I've turned that dreaded corner.

Friday i lost my first goat here at GGA. Sandspur Acres Double stuff Oreo was by far my ugliest duckling, but my favorite girl. She has never been a snotty goat. like some i have. Never balked. Never mean. I had hoped she wasn't pregnant. But she was. I was trying to get her to lose some pounds. Get back in shape with her feet and well, overall give her a break. Delilah kidded out 3 years in a row. and sailed thru it. Oreo did not. I'll explain at the bottom what i think happened but first i want you to meet oreo.

Oreo had the most lovely ears i've seen. Long and wide and big and her roman nose was just awesome. She was a big barreled goat. And TALLLLL.

She was a gangly kid growing up. but she matured into a lovely looking sweet, sensitive and oddly not herdish goat.

She would rather be in the house with me then out grazing with the girls. And sometimes i let her in. When i did? this is usually where i found her.

When Noble came along she took him under her wing and showed him
the ropes when the other 3 girls snubbed him.

when i taught clinics she was always the goat i used to help me.

And when friends came to visit she was the goat i pulled out
for them to learn on. She was just a wonderfully sweet goat.

And no matter how she was to look at she produced awesome kids. 
This is Syrah. First in her class at SFF.

Here's the scoop on what transpired.
Oreo died friday April 16,2010 from birthing complications. She went into labor around 3. I saw one or two hard pushes by 4. and then she stopped. By 5:15 she still didn't dilate. And could get a finger in to feel the first one coming one leg. By 5:30 only a foot out. Oxytocin was all i could think of to help her dilate. And vet sent word to send some over. The problem with oxy is that is harsh violent contractions can ensue and can rupture her uterus. (this is possibly what killed her). We dosed and still nothing. No pushing nothing. She dilated enough and we pulled kid #1 out. Alive. Another 30 goes by and nothing, pushing a bit, but nothing is coming out. Kid #2 was blocking the opening. (possibly this is what went wrong, waiting to long). Vet went in to find the head back. to no avail getting it righted. i tried, my hand was smaller and got the head around. During this assualt i knew we were just roughing her up too much. When you hear a goat scream like that its not good. (clue that she ruptured?).  Finally, after getting head righted, with my hand and vet pulling feet we got out #2. Amazingly, alive.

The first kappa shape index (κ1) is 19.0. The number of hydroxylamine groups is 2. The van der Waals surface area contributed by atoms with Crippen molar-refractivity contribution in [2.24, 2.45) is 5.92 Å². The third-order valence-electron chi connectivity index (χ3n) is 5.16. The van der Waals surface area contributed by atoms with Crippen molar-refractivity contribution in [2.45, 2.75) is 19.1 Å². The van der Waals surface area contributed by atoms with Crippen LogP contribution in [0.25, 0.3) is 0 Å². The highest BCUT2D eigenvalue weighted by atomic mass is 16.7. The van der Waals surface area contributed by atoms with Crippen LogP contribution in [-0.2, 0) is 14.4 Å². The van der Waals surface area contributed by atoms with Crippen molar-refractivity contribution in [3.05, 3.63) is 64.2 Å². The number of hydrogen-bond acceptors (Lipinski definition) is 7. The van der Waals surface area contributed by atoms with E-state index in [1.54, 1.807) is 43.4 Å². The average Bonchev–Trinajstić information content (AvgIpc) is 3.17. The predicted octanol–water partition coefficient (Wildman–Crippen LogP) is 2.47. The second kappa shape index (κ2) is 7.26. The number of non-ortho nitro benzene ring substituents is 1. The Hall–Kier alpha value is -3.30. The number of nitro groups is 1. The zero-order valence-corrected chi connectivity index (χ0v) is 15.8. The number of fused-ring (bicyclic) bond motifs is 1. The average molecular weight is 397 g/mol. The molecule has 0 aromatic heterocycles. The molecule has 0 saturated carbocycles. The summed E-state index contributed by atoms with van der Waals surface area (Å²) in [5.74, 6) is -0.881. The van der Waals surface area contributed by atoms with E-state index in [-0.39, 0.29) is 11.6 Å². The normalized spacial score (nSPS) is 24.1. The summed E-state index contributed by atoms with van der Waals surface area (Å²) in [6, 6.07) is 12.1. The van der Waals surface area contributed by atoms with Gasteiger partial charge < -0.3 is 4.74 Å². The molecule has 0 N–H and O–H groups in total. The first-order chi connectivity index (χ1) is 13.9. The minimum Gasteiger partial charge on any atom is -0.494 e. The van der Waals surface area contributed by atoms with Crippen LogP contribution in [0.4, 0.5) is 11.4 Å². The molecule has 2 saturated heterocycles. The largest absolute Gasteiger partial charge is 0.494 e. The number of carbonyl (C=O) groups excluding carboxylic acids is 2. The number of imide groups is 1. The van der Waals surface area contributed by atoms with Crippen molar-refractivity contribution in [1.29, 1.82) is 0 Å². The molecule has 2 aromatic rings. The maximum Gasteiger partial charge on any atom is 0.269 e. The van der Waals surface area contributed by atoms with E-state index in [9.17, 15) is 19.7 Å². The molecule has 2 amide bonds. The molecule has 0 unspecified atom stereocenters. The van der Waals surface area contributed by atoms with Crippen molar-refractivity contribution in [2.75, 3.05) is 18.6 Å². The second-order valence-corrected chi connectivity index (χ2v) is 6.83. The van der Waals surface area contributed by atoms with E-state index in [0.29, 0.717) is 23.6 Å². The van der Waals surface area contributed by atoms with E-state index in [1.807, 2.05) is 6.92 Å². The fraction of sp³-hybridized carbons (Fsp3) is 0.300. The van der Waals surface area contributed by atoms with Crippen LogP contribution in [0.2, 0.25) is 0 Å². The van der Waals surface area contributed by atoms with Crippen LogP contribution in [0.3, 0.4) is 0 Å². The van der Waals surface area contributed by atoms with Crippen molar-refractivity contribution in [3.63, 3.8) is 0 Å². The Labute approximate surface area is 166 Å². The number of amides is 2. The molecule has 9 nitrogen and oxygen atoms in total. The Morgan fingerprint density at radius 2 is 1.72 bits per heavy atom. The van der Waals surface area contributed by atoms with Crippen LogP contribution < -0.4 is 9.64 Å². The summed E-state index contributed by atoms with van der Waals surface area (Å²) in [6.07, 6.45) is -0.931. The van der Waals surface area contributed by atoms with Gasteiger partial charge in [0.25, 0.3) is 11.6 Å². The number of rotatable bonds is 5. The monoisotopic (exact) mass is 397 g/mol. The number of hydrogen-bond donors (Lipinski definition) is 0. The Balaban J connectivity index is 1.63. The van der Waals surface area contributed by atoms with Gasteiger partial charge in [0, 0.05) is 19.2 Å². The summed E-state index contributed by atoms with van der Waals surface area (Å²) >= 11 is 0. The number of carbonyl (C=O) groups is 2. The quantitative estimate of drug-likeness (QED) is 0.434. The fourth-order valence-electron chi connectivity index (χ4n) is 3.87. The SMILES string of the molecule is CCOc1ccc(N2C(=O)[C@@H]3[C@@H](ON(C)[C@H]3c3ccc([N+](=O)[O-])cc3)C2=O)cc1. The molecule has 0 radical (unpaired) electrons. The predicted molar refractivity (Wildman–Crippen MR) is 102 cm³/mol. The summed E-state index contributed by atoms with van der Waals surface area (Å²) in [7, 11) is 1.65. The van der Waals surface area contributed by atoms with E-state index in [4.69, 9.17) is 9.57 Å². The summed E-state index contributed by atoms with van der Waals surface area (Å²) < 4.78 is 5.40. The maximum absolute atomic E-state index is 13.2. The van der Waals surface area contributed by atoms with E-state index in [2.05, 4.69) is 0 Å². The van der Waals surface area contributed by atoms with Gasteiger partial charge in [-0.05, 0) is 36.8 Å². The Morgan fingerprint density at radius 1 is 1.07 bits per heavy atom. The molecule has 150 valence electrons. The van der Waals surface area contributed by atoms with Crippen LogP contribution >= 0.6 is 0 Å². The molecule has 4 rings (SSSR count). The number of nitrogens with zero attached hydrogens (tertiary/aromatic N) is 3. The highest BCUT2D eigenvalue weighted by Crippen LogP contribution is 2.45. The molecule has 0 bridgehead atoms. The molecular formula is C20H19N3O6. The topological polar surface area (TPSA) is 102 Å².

She did drop her sack within the next hour.

Wednesday night and thursday morning she was eating, but not much. It's not unusual for my 3rd fresheners to NOT take to the kids so i never thought this as a sign. So i just milked her out. She milked out beautiful colustrum wednesday and thursday but noticed thursday she wasn't increasing. (another clue missed). She would walk for me, but if i left her to walk alone she wouldn't. (another clue).  I was dosing her only with probios and banamine. And vitamin B complex. I made the mistake thinking she only was in pain, rather then her system crashing possibly from hypocalcemia. Which in hindsight also creates lack of pushing at birth. She was hypo and i just didn't see the signs till it was too late. I didn't put the clues together.